The dressing shop was the only non-cottage based part of the process. It was carried out by men known as "Croppers",
compared to the numbers involved in other processes their numbers were small. The Croppers were highly skilled craftsmen upon which the end quality and hence value of the finished product depended. A
well finished cloth's value could be increased by a third. Entry to the trade was strictly controlled and an apprenticeship had to be served, the skill was often handed down from father to son.
They even formed their own institution operating much like masonic societies.
They were well paid, for example an inn keeper of the time was quoted as saying "The cropper lads drink three times
the amount of ale per night the spinners do!". Records show the croppers were indeed being paid at least three times the wages of most labourers.
The craft that earned them such great esteem
and wages involved raising the napp, (loose fibers in the cloth). This was done by stretching the cloth over an upright frame known as a "nelly" and combing it with teasels attached to a wooden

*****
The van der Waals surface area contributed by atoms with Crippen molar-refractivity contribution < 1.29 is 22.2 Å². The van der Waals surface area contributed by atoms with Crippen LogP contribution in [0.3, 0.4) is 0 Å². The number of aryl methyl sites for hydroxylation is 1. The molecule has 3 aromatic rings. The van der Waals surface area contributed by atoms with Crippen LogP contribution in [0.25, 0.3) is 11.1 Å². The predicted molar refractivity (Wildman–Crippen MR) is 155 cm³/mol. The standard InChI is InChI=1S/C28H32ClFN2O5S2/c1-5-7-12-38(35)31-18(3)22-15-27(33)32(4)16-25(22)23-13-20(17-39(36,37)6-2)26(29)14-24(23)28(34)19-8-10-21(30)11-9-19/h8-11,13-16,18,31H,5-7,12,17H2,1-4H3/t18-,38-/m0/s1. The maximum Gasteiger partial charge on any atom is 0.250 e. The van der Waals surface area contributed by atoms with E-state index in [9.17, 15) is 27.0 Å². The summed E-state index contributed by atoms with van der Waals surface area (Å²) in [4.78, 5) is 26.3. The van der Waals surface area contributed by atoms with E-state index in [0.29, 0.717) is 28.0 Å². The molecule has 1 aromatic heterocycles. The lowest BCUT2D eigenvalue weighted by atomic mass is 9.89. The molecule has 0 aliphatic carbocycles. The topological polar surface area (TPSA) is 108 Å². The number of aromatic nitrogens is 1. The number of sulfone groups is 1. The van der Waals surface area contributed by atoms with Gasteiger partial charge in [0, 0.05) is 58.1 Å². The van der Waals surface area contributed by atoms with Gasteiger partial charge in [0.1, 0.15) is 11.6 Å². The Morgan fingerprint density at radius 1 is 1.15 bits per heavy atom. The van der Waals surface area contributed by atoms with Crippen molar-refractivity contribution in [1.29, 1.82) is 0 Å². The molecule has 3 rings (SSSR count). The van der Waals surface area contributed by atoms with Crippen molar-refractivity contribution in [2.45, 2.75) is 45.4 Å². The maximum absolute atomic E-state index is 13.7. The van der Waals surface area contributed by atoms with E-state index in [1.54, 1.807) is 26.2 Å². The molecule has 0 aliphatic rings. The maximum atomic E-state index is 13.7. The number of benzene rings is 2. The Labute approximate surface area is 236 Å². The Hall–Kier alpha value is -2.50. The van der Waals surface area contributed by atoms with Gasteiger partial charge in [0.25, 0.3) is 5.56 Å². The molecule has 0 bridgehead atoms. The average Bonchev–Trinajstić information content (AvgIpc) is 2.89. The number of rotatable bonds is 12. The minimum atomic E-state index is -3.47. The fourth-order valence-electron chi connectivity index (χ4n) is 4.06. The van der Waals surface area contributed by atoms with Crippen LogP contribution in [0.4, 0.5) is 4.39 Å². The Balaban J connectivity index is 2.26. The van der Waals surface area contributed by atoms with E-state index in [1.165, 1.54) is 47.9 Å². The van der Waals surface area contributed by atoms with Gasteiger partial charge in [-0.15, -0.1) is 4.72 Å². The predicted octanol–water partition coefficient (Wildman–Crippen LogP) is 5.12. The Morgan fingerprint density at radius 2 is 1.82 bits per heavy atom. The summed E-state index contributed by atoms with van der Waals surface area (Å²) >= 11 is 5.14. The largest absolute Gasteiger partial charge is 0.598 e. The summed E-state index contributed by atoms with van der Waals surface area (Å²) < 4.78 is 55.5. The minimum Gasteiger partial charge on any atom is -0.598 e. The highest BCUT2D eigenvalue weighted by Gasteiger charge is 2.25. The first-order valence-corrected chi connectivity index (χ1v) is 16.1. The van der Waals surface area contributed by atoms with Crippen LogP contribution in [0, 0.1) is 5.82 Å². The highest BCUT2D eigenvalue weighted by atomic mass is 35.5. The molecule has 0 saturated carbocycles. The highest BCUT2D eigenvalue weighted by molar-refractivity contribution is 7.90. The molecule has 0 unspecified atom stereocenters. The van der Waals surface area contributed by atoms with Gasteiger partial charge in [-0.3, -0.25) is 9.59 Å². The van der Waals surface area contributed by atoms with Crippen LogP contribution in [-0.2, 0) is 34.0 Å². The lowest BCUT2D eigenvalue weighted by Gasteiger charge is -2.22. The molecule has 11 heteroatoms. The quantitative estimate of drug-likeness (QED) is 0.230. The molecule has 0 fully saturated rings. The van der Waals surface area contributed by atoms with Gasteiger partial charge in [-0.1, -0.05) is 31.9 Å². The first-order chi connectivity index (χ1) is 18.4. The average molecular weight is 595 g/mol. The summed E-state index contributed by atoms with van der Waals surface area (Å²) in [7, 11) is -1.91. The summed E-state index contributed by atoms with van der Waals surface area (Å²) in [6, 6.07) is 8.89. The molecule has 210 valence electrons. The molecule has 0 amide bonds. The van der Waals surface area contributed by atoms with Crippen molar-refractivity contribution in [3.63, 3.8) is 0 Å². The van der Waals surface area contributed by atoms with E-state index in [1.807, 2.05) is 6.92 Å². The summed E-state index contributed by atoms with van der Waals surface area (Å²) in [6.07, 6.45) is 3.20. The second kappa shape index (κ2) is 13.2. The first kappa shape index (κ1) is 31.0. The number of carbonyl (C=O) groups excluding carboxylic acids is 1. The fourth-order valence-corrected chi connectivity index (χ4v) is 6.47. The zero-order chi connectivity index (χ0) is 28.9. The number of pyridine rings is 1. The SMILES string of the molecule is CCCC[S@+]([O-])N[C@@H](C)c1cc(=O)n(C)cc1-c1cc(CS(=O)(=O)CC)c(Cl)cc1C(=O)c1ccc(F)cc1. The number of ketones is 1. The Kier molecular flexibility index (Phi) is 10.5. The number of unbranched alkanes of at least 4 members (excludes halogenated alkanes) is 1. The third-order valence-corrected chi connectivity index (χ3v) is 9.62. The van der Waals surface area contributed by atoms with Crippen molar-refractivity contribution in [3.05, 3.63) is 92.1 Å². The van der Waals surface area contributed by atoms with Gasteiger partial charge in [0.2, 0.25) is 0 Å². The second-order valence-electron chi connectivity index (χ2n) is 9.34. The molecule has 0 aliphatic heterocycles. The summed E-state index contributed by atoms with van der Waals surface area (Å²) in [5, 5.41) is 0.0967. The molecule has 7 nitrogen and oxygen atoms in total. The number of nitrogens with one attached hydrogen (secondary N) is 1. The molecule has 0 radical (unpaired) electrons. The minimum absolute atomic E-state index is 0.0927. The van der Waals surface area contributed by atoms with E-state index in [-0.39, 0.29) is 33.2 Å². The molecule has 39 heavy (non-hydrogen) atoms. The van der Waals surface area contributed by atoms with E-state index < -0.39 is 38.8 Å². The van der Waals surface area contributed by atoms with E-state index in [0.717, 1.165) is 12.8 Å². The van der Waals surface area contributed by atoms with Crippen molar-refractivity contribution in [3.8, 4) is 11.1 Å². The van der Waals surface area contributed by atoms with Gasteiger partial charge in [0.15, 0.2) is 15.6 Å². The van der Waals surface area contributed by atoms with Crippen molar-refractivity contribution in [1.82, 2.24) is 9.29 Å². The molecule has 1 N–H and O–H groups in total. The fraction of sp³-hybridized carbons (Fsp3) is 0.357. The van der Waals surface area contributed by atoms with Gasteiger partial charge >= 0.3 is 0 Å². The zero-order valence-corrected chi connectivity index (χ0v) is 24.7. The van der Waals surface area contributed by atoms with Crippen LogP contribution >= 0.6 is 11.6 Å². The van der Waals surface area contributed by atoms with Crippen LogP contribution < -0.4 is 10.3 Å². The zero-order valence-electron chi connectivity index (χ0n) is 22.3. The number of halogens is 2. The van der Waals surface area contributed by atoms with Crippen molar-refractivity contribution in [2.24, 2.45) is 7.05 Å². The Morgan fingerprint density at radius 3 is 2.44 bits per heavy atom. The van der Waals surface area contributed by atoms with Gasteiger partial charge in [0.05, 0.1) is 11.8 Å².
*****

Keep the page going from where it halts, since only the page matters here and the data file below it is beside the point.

frame. The cloth now with a raised napp would have a fluffy, furry surface that needed to be removed, this was done by laying the cloth over a "cropping board" (a long narrow table with a curved
surface). The cloth would then be pulled taut using a system of hooks and lead weights. Next, the cropper would use the huge cropping shears who's blades were curved to match the cropping board
to crop away the nap This resulted in a cloth with a smooth and even surface. The job was slow and laborious, the cloth needing to be continually advanced over the cropping table, the shears
themselves weighed in excess of 40lbs. The strength the croppers used to weald these shears would later be put to a less constructive purpose.